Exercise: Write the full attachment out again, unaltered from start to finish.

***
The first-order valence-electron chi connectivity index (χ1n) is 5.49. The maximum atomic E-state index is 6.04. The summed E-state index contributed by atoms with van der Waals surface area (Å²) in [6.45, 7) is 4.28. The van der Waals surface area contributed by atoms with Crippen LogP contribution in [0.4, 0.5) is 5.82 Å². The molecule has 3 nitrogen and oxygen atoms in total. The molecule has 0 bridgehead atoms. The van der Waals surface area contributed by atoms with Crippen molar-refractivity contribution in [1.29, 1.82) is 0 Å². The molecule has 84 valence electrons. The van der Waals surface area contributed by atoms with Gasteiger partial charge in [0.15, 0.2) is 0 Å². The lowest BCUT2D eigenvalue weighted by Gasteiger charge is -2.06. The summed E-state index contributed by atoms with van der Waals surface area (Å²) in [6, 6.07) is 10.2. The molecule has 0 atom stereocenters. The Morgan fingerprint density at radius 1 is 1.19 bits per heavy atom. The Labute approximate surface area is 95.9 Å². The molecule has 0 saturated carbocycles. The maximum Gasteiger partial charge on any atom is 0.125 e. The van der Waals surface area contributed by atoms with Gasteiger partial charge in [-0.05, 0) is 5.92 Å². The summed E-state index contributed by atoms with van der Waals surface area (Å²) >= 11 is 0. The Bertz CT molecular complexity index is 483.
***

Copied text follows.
The first-order valence-electron chi connectivity index (χ1n) is 5.49. The maximum atomic E-state index is 6.04. The summed E-state index contributed by atoms with van der Waals surface area (Å²) in [6.45, 7) is 4.28. The van der Waals surface area contributed by atoms with Crippen LogP contribution in [0.4, 0.5) is 5.82 Å². The molecule has 3 nitrogen and oxygen atoms in total. The molecule has 0 bridgehead atoms. The van der Waals surface area contributed by atoms with Crippen molar-refractivity contribution in [1.29, 1.82) is 0 Å². The molecule has 84 valence electrons. The van der Waals surface area contributed by atoms with Gasteiger partial charge in [0.15, 0.2) is 0 Å². The lowest BCUT2D eigenvalue weighted by Gasteiger charge is -2.06. The summed E-state index contributed by atoms with van der Waals surface area (Å²) in [6, 6.07) is 10.2. The molecule has 0 atom stereocenters. The Morgan fingerprint density at radius 1 is 1.19 bits per heavy atom. The Labute approximate surface area is 95.9 Å². The molecule has 0 saturated carbocycles. The maximum Gasteiger partial charge on any atom is 0.125 e. The van der Waals surface area contributed by atoms with Gasteiger partial charge in [-0.05, 0) is 5.92 Å². The summed E-state index contributed by atoms with van der Waals surface area (Å²) >= 11 is 0. The Bertz CT molecular complexity index is 483.